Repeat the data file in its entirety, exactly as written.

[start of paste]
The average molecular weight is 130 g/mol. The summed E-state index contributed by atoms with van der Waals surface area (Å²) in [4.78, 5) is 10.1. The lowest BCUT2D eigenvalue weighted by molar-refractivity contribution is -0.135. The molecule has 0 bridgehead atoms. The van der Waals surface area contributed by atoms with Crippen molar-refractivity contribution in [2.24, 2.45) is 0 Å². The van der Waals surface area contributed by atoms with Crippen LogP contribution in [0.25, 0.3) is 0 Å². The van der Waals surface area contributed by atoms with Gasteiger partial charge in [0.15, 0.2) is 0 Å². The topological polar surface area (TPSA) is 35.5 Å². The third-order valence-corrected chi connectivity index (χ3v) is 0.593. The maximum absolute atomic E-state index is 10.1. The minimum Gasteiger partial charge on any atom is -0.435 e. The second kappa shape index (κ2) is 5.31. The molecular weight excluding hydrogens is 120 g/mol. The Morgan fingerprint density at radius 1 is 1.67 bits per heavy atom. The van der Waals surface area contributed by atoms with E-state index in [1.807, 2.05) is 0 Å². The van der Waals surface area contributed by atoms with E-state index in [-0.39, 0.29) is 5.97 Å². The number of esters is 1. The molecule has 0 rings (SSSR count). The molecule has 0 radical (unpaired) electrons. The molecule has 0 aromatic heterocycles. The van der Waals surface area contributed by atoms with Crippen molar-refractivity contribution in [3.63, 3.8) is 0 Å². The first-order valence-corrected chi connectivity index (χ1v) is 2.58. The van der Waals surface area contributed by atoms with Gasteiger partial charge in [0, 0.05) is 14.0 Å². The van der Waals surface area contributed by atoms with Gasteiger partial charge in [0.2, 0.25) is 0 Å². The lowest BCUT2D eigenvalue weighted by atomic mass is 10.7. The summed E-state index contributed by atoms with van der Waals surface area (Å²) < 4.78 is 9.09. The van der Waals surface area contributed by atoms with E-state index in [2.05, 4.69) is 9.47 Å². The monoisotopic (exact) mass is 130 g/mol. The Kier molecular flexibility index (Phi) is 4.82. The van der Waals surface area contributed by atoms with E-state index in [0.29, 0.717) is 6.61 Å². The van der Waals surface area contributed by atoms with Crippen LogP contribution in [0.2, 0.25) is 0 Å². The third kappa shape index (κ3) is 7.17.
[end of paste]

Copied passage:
The average molecular weight is 130 g/mol. The summed E-state index contributed by atoms with van der Waals surface area (Å²) in [4.78, 5) is 10.1. The lowest BCUT2D eigenvalue weighted by molar-refractivity contribution is -0.135. The molecule has 0 bridgehead atoms. The van der Waals surface area contributed by atoms with Crippen molar-refractivity contribution in [2.24, 2.45) is 0 Å². The van der Waals surface area contributed by atoms with Crippen LogP contribution in [0.25, 0.3) is 0 Å². The van der Waals surface area contributed by atoms with Gasteiger partial charge in [0.15, 0.2) is 0 Å². The topological polar surface area (TPSA) is 35.5 Å². The third-order valence-corrected chi connectivity index (χ3v) is 0.593. The maximum absolute atomic E-state index is 10.1. The minimum Gasteiger partial charge on any atom is -0.435 e. The second kappa shape index (κ2) is 5.31. The molecular weight excluding hydrogens is 120 g/mol. The Morgan fingerprint density at radius 1 is 1.67 bits per heavy atom. The van der Waals surface area contributed by atoms with E-state index in [1.807, 2.05) is 0 Å². The van der Waals surface area contributed by atoms with E-state index in [-0.39, 0.29) is 5.97 Å². The number of esters is 1. The molecule has 0 rings (SSSR count). The molecule has 0 radical (unpaired) electrons. The molecule has 0 aromatic heterocycles. The van der Waals surface area contributed by atoms with Crippen molar-refractivity contribution in [3.63, 3.8) is 0 Å². The first-order valence-corrected chi connectivity index (χ1v) is 2.58. The van der Waals surface area contributed by atoms with Gasteiger partial charge in [0, 0.05) is 14.0 Å². The van der Waals surface area contributed by atoms with Gasteiger partial charge in [0.2, 0.25) is 0 Å². The lowest BCUT2D eigenvalue weighted by atomic mass is 10.7. The summed E-state index contributed by atoms with van der Waals surface area (Å²) < 4.78 is 9.09. The van der Waals surface area contributed by atoms with E-state index in [2.05, 4.69) is 9.47 Å². The monoisotopic (exact) mass is 130 g/mol. The Kier molecular flexibility index (Phi) is 4.82. The van der Waals surface area contributed by atoms with E-state index in [0.29, 0.717) is 6.61 Å². The van der Waals surface area contributed by atoms with Crippen LogP contribution in [0.2, 0.25) is 0 Å². The third kappa shape index (κ3) is 7.17.